Home to the longest serving family of lighthouse keepers in Canada
Lighthouse: Closed for the season
Lighthouse Express: Closed for the season
Our Lighthouse Express shuttle provides service from the Interpretation Centre to the lighthouse.
The Cape Jourimain lighthouse was built in 1869 to help ships navigate the Northumberland Strait. It operated for 127 years, closing in 1997 upon the closure of the Cape Tormentine ferry service and the opening of the Confederation Bridge.
The lighthouse is 15.5 metres tall and is notable for its octagonal design and Victorian ornamentation. Its classic red-and-white colour scheme is typical of other lighthouses from this era.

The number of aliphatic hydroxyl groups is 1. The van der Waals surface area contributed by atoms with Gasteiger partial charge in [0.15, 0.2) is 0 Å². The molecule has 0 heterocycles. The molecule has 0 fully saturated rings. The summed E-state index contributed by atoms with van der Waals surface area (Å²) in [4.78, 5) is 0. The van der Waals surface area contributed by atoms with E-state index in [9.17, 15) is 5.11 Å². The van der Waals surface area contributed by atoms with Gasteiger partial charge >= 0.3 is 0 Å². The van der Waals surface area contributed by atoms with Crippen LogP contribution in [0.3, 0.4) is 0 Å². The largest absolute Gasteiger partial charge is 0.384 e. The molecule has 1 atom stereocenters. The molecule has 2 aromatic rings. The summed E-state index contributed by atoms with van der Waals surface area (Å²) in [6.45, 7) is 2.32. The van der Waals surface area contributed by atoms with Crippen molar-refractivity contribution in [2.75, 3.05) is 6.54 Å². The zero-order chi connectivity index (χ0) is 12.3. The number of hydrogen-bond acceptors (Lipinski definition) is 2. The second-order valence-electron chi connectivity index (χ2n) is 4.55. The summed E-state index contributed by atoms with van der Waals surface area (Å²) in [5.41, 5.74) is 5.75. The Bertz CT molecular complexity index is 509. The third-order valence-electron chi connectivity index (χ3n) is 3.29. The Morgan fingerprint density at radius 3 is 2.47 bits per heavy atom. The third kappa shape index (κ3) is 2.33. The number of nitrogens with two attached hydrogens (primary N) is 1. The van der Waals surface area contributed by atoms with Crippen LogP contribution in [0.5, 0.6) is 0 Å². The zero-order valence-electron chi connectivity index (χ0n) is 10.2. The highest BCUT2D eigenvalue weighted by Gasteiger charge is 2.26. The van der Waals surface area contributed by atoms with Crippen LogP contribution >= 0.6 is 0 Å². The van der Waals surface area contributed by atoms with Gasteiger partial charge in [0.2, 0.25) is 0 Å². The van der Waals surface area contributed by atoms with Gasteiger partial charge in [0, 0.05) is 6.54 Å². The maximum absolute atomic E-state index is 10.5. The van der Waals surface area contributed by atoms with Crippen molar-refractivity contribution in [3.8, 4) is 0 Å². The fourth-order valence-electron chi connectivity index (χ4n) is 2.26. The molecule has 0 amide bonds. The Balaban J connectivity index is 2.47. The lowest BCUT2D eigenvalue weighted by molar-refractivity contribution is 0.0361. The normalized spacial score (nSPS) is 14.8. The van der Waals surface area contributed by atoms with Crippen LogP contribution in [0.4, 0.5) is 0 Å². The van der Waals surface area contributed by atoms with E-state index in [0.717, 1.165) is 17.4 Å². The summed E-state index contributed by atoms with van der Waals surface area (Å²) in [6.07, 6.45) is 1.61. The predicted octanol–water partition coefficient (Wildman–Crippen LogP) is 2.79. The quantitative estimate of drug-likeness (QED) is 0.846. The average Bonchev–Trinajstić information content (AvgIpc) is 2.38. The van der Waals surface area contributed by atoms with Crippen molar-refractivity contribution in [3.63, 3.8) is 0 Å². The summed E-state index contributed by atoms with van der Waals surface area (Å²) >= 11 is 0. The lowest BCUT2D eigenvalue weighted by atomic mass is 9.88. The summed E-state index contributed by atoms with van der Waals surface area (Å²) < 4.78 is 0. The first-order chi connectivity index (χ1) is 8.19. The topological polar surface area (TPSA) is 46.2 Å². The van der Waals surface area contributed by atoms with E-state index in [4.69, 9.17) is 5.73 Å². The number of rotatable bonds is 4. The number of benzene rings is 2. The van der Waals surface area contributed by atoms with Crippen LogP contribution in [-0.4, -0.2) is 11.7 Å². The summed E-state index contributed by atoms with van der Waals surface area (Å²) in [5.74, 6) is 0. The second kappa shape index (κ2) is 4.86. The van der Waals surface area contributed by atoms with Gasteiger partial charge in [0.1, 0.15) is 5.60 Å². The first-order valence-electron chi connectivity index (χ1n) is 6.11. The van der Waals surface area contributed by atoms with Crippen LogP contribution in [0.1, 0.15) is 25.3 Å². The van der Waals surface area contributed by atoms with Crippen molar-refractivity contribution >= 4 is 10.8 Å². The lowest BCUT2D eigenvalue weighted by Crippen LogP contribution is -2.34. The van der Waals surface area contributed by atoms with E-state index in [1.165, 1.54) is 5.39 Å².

The first permanent keeper was John Bent, the first of four generations to serve at the lighthouse. It's believed that the Bent's are the longest serving family of lighthouse keepers in Canada.
The Cape Jourimain lighthouse is part of the United States Lighthouse Society's Passport Program. You can get your passport stamped at our Craft Shop or Administrative Office.
Click here for more details on the program.
Moving the Lighthouse
The lighthouse has been moved three times since it was built in 1869 to protect it from an eroding cliff. After the most recent move in 2016, it underwent an extensive renovation. This included replacing the shingles, repainting the exterior, installing new windows and frames, and building a deck.
Use the slider below to compare the lighthouse before and after its renovation.